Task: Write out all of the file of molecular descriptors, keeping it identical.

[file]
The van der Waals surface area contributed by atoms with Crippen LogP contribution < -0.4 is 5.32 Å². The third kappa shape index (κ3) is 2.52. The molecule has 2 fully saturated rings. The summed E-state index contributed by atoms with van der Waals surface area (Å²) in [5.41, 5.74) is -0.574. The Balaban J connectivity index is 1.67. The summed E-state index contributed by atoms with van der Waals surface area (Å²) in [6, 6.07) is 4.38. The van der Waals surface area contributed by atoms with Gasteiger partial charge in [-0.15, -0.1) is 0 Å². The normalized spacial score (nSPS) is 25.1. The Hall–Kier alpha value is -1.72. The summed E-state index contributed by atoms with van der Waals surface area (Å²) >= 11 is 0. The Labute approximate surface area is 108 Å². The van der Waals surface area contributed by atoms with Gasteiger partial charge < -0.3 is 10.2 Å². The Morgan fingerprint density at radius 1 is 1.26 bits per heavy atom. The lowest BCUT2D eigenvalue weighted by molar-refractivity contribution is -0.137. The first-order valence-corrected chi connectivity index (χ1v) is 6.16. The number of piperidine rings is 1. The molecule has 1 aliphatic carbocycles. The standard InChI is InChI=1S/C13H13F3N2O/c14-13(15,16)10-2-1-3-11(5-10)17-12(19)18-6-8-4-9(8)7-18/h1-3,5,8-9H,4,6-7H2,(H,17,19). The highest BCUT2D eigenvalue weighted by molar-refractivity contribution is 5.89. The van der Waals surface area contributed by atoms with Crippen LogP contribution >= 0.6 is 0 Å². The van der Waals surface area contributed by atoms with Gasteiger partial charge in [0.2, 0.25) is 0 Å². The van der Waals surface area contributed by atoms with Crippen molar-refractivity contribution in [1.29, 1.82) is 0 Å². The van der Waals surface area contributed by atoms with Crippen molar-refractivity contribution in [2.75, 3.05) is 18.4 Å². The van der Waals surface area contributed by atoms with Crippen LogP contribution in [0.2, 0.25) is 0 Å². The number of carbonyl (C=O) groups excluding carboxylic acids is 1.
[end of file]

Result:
The van der Waals surface area contributed by atoms with Crippen LogP contribution < -0.4 is 5.32 Å². The third kappa shape index (κ3) is 2.52. The molecule has 2 fully saturated rings. The summed E-state index contributed by atoms with van der Waals surface area (Å²) in [5.41, 5.74) is -0.574. The Balaban J connectivity index is 1.67. The summed E-state index contributed by atoms with van der Waals surface area (Å²) in [6, 6.07) is 4.38. The van der Waals surface area contributed by atoms with Gasteiger partial charge in [-0.15, -0.1) is 0 Å². The normalized spacial score (nSPS) is 25.1. The Hall–Kier alpha value is -1.72. The summed E-state index contributed by atoms with van der Waals surface area (Å²) >= 11 is 0. The Labute approximate surface area is 108 Å². The van der Waals surface area contributed by atoms with Gasteiger partial charge < -0.3 is 10.2 Å². The Morgan fingerprint density at radius 1 is 1.26 bits per heavy atom. The lowest BCUT2D eigenvalue weighted by molar-refractivity contribution is -0.137. The first-order valence-corrected chi connectivity index (χ1v) is 6.16. The number of piperidine rings is 1. The molecule has 1 aliphatic carbocycles. The standard InChI is InChI=1S/C13H13F3N2O/c14-13(15,16)10-2-1-3-11(5-10)17-12(19)18-6-8-4-9(8)7-18/h1-3,5,8-9H,4,6-7H2,(H,17,19). The highest BCUT2D eigenvalue weighted by molar-refractivity contribution is 5.89. The van der Waals surface area contributed by atoms with Crippen LogP contribution >= 0.6 is 0 Å². The van der Waals surface area contributed by atoms with Gasteiger partial charge in [0.2, 0.25) is 0 Å². The van der Waals surface area contributed by atoms with Crippen molar-refractivity contribution in [1.29, 1.82) is 0 Å². The van der Waals surface area contributed by atoms with Crippen molar-refractivity contribution in [2.75, 3.05) is 18.4 Å². The van der Waals surface area contributed by atoms with Crippen LogP contribution in [0.2, 0.25) is 0 Å². The number of carbonyl (C=O) groups excluding carboxylic acids is 1.